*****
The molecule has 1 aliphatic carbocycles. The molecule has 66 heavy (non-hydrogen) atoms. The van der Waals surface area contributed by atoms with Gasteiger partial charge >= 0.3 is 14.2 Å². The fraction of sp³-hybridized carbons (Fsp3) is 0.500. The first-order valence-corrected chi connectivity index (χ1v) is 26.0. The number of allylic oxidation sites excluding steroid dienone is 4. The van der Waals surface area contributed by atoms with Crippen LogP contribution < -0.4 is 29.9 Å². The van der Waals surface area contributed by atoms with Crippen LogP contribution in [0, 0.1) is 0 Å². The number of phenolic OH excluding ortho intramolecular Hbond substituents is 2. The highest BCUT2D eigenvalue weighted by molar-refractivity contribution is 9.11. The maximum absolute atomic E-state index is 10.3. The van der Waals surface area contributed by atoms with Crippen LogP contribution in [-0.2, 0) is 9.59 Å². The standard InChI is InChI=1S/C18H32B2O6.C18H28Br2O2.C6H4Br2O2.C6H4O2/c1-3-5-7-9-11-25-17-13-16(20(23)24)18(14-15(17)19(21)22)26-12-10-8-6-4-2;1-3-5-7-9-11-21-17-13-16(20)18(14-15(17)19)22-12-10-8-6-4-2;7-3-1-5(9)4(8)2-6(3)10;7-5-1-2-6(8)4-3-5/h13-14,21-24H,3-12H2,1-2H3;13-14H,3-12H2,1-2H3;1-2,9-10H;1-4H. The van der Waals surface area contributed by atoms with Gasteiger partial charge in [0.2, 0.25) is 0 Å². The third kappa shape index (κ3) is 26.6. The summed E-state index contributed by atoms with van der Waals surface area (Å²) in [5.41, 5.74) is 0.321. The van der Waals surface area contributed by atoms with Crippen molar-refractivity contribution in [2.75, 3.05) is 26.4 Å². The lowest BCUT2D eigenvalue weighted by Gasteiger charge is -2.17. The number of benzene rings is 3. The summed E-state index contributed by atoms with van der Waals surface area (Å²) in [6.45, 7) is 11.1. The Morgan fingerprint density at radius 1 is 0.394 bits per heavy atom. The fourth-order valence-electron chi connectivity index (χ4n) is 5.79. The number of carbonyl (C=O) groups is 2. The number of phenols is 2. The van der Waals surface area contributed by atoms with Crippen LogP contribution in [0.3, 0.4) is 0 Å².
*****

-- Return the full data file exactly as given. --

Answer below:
The molecule has 1 aliphatic carbocycles. The molecule has 66 heavy (non-hydrogen) atoms. The van der Waals surface area contributed by atoms with Gasteiger partial charge >= 0.3 is 14.2 Å². The fraction of sp³-hybridized carbons (Fsp3) is 0.500. The first-order valence-corrected chi connectivity index (χ1v) is 26.0. The number of allylic oxidation sites excluding steroid dienone is 4. The van der Waals surface area contributed by atoms with Crippen LogP contribution < -0.4 is 29.9 Å². The van der Waals surface area contributed by atoms with Crippen LogP contribution in [0, 0.1) is 0 Å². The number of phenolic OH excluding ortho intramolecular Hbond substituents is 2. The highest BCUT2D eigenvalue weighted by molar-refractivity contribution is 9.11. The maximum absolute atomic E-state index is 10.3. The van der Waals surface area contributed by atoms with Crippen LogP contribution in [-0.2, 0) is 9.59 Å². The standard InChI is InChI=1S/C18H32B2O6.C18H28Br2O2.C6H4Br2O2.C6H4O2/c1-3-5-7-9-11-25-17-13-16(20(23)24)18(14-15(17)19(21)22)26-12-10-8-6-4-2;1-3-5-7-9-11-21-17-13-16(20)18(14-15(17)19)22-12-10-8-6-4-2;7-3-1-5(9)4(8)2-6(3)10;7-5-1-2-6(8)4-3-5/h13-14,21-24H,3-12H2,1-2H3;13-14H,3-12H2,1-2H3;1-2,9-10H;1-4H. The van der Waals surface area contributed by atoms with Gasteiger partial charge in [0.2, 0.25) is 0 Å². The third kappa shape index (κ3) is 26.6. The summed E-state index contributed by atoms with van der Waals surface area (Å²) in [5.41, 5.74) is 0.321. The van der Waals surface area contributed by atoms with Crippen molar-refractivity contribution in [2.75, 3.05) is 26.4 Å². The lowest BCUT2D eigenvalue weighted by Gasteiger charge is -2.17. The number of benzene rings is 3. The summed E-state index contributed by atoms with van der Waals surface area (Å²) in [6.45, 7) is 11.1. The Morgan fingerprint density at radius 1 is 0.394 bits per heavy atom. The fourth-order valence-electron chi connectivity index (χ4n) is 5.79. The number of carbonyl (C=O) groups is 2. The number of phenols is 2. The van der Waals surface area contributed by atoms with Crippen LogP contribution in [0.3, 0.4) is 0 Å².